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Body cameras have been in use for more than a decade, and today are commonly worn by police officers around the world. Photo: K. Y. Cheng

Chinese police testing panoramic-view body cameras with inbuilt facial recognition

Beijing-based start-up estimates that between 3,000 and 4,000 police officers in China are currently equipped with its body cameras


Police officers across China could soon be equipped with panoramic-view body cameras that come loaded with facial and gesture recognition technology, allowing them to identify wanted suspects in real-time.

Body cameras have been in use for more than a decade, and today are commonly worn by police officers around the world. Such devices provide what experts called a “civilising effect”, motivating both police and the public they interact with to behave better because they know the interaction is being recorded.

However, the technology on such devices is still relatively basic. Cameras are typically worn at chest-level, and usually provide a limited field of view between 130 to 170 degrees, meaning they are often unable to capture on video the full extent of an incident. For example, if a suspect is approaching from a police officer's back, or if the officer is in a kneeling or prone position, the average camera cannot capture what's going on in the surroundings. 

But one Chinese start-up may have the solution to this problem.

Beijing-based Nebula Science and Technology claims to have developed the world’s first surround-body camera with inbuilt facial recognition technology to help the police identify suspects and ensure that complete video evidence is available for any event. Designed to be worn on the shoulder, the camera can capture so-called 720-degree (fish-eye-like paranomic views), high-definition footage – and even has gesture recognition capability. If a suspect behaves aggressively towards the police officer, the camera can detect the action and will continue tracking and focusing on the suspect, the company said.

“Many of today’s body cameras are worn in front of the chest, and the camera’s field of view is often limited. If someone is standing too close to you, you can’t capture their face – nor can you obtain any video footage of what’s behind you,” said Shi Pengfei, chief executive of Nebula and a former cameraman for the state broadcaster China Central Television.

A frame grab taken from a handout body cam video dated 28 July 2016 and made available by Chicago's Independent Police Review Authority (IPRA) shows a police officer searching unarmed detained teenager Paul O'Neal. O’Neal was later shot and killed by police. Photo: EPA
“It becomes complicated, because there is a lack of complete evidence [should an incident occur].”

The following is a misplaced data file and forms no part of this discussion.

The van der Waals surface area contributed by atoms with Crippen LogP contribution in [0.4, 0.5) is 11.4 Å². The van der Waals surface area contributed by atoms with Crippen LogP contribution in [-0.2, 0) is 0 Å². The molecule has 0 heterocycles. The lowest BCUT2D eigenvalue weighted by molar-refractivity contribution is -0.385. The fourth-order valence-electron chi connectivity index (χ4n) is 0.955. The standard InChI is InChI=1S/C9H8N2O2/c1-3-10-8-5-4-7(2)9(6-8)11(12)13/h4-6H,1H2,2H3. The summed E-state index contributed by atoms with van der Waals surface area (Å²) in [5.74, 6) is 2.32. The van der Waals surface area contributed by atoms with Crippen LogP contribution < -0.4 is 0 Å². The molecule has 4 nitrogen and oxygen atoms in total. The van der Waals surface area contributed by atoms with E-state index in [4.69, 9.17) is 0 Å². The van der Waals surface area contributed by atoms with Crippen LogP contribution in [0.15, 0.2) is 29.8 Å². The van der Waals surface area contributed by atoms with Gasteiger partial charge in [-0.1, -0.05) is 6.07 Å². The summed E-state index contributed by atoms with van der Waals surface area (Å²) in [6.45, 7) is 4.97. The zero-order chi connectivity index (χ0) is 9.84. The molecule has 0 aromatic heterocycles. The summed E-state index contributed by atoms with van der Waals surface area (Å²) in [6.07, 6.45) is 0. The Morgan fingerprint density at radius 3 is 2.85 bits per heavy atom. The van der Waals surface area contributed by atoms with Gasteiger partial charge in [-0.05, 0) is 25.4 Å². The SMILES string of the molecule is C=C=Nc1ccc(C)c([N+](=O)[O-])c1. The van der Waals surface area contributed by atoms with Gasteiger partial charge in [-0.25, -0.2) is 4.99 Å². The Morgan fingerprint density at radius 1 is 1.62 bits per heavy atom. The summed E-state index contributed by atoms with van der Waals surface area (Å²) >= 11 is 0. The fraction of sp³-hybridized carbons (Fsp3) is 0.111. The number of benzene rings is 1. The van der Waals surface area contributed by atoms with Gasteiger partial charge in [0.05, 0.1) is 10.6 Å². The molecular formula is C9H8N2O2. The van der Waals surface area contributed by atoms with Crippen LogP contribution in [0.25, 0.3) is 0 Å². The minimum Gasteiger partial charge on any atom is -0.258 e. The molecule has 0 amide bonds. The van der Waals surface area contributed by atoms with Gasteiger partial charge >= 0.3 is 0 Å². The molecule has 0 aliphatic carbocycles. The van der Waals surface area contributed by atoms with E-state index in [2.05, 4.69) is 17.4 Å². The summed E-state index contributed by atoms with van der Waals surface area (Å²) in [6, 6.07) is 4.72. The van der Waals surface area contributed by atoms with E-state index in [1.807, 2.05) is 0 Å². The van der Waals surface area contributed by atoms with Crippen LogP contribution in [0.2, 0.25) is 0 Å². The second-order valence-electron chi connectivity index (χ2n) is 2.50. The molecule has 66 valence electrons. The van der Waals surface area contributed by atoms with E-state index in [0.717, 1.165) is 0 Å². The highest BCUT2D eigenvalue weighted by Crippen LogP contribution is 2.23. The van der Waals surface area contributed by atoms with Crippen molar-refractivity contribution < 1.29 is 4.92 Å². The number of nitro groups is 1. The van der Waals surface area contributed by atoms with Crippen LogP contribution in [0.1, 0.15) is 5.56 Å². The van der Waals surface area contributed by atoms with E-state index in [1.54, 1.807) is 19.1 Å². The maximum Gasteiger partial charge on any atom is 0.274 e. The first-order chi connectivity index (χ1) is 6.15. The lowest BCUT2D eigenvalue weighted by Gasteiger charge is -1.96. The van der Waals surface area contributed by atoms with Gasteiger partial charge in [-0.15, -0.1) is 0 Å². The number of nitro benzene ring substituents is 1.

The idea of a body camera with a 720-degree range struck Shi when he was coming up with a business plan for an MBA course, and he decided to establish Nebula in January 2017 together with several classmates.

The first version of Nebula’s body camera could only record and store video locally, Shi said. However, the latest version of the same device is equipped with 4G and Wi-fi connectivity, and can be linked to a central database containing identification photos of Chinese citizens.

With facial and image recognition modules installed in the body cameras, Shi said it would be possible to monitor crowds and have the camera identify wanted persons in real-time, especially at high-profile events. Some police officers in Beijing and Tianjin are already using these upgraded body cameras, Shi said.

Currently, police in several Chinese provinces are already using Nebula’s body cameras, although these currently lack the facial and gesture recognition abilities. These provinces include Wuhan, Inner Mongolia, and Xinjiang, Shi said. He estimates that between 3,000 and 4,000 police officers in China are currently equipped with its body cameras.

A staff member at the Tiananmen police station in Beijing declined to confirm if its officers were equipped with Nebula’s body cameras, and requests for comment submitted to both Beijing and Tianjin’s public security bureaus went unanswered.

At last year’s Milipol Paris 2017, an international exhibition for homeland security, Nebula exhibited its body cameras and received interest from countries including Israel, Saudi Arabia, Chile and Thailand, Shi said. The company was also an exhibitor at CES 2018 in Las Vegas.


Other products developed by Nebula include a closed circuit camera with a 720-degree field of view. Within three years Shi hopes that current, traditional closed circuit cameras will be replaced.

“Soon you won’t need three cameras to monitor an area, you’d just need one camera,” Shi said, adding that functionality such as the live uploading of video streams can be implemented once 5G technology becomes widely available.